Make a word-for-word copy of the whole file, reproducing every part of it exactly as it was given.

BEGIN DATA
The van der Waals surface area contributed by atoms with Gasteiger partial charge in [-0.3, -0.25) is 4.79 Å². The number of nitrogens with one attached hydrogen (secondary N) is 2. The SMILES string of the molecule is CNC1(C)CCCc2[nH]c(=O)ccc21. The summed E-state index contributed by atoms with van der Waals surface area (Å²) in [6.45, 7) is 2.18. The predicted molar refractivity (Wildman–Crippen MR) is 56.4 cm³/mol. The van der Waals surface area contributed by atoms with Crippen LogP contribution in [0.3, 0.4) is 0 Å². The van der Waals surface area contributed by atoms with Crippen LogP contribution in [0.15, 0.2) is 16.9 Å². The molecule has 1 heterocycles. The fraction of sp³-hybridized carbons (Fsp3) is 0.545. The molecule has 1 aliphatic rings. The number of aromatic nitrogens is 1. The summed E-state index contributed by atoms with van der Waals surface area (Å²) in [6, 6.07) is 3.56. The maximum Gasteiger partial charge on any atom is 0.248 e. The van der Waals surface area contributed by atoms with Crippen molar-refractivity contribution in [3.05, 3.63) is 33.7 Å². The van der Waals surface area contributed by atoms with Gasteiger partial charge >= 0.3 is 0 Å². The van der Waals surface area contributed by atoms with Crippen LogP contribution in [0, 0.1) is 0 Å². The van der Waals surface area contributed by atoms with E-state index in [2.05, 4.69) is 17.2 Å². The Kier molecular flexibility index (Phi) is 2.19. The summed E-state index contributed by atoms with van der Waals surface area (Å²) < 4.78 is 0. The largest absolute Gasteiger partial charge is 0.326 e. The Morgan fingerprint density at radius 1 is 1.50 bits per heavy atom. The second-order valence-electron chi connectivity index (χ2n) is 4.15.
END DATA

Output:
The van der Waals surface area contributed by atoms with Gasteiger partial charge in [-0.3, -0.25) is 4.79 Å². The number of nitrogens with one attached hydrogen (secondary N) is 2. The SMILES string of the molecule is CNC1(C)CCCc2[nH]c(=O)ccc21. The summed E-state index contributed by atoms with van der Waals surface area (Å²) in [6.45, 7) is 2.18. The predicted molar refractivity (Wildman–Crippen MR) is 56.4 cm³/mol. The van der Waals surface area contributed by atoms with Crippen LogP contribution in [0.3, 0.4) is 0 Å². The van der Waals surface area contributed by atoms with Crippen LogP contribution in [0.15, 0.2) is 16.9 Å². The molecule has 1 heterocycles. The fraction of sp³-hybridized carbons (Fsp3) is 0.545. The molecule has 1 aliphatic rings. The number of aromatic nitrogens is 1. The summed E-state index contributed by atoms with van der Waals surface area (Å²) in [6, 6.07) is 3.56. The maximum Gasteiger partial charge on any atom is 0.248 e. The van der Waals surface area contributed by atoms with Crippen molar-refractivity contribution in [3.05, 3.63) is 33.7 Å². The van der Waals surface area contributed by atoms with Gasteiger partial charge >= 0.3 is 0 Å². The van der Waals surface area contributed by atoms with Crippen LogP contribution in [0, 0.1) is 0 Å². The van der Waals surface area contributed by atoms with E-state index in [2.05, 4.69) is 17.2 Å². The Kier molecular flexibility index (Phi) is 2.19. The summed E-state index contributed by atoms with van der Waals surface area (Å²) < 4.78 is 0. The largest absolute Gasteiger partial charge is 0.326 e. The Morgan fingerprint density at radius 1 is 1.50 bits per heavy atom. The second-order valence-electron chi connectivity index (χ2n) is 4.15.